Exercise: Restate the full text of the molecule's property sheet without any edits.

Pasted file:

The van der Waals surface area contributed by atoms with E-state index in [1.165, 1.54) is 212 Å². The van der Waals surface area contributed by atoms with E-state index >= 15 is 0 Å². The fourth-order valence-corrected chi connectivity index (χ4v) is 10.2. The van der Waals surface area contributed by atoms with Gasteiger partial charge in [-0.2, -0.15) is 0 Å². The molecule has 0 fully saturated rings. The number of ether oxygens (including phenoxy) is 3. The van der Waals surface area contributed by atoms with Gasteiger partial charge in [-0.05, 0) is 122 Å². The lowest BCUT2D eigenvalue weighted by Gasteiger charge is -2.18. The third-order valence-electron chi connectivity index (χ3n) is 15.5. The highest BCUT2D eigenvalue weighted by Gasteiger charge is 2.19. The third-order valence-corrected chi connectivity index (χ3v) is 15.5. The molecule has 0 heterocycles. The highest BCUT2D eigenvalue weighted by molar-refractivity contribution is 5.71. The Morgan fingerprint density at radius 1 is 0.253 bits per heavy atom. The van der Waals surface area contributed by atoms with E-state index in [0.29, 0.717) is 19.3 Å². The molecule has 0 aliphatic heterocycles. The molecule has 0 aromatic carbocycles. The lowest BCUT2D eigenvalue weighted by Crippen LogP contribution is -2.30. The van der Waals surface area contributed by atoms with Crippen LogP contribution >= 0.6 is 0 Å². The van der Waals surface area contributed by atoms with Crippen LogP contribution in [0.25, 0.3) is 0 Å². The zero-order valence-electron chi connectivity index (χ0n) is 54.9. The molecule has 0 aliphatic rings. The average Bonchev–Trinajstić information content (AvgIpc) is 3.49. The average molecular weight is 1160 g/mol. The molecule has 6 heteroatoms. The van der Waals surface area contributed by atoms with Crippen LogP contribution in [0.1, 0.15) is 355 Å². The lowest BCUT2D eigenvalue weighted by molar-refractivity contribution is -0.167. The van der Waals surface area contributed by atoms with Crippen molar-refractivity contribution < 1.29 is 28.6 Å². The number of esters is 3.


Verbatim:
The van der Waals surface area contributed by atoms with E-state index in [1.165, 1.54) is 212 Å². The van der Waals surface area contributed by atoms with E-state index >= 15 is 0 Å². The fourth-order valence-corrected chi connectivity index (χ4v) is 10.2. The van der Waals surface area contributed by atoms with Gasteiger partial charge in [-0.2, -0.15) is 0 Å². The molecule has 0 fully saturated rings. The number of ether oxygens (including phenoxy) is 3. The van der Waals surface area contributed by atoms with Gasteiger partial charge in [-0.05, 0) is 122 Å². The lowest BCUT2D eigenvalue weighted by Gasteiger charge is -2.18. The third-order valence-electron chi connectivity index (χ3n) is 15.5. The highest BCUT2D eigenvalue weighted by Gasteiger charge is 2.19. The third-order valence-corrected chi connectivity index (χ3v) is 15.5. The molecule has 0 heterocycles. The highest BCUT2D eigenvalue weighted by molar-refractivity contribution is 5.71. The Morgan fingerprint density at radius 1 is 0.253 bits per heavy atom. The van der Waals surface area contributed by atoms with E-state index in [0.29, 0.717) is 19.3 Å². The molecule has 0 aliphatic heterocycles. The molecule has 0 aromatic carbocycles. The lowest BCUT2D eigenvalue weighted by Crippen LogP contribution is -2.30. The van der Waals surface area contributed by atoms with Crippen LogP contribution >= 0.6 is 0 Å². The van der Waals surface area contributed by atoms with Crippen LogP contribution in [0.25, 0.3) is 0 Å². The zero-order valence-electron chi connectivity index (χ0n) is 54.9. The molecule has 0 aliphatic rings. The average Bonchev–Trinajstić information content (AvgIpc) is 3.49. The average molecular weight is 1160 g/mol. The molecule has 6 heteroatoms. The van der Waals surface area contributed by atoms with Crippen LogP contribution in [0.1, 0.15) is 355 Å². The lowest BCUT2D eigenvalue weighted by molar-refractivity contribution is -0.167. The van der Waals surface area contributed by atoms with Crippen molar-refractivity contribution < 1.29 is 28.6 Å². The number of esters is 3.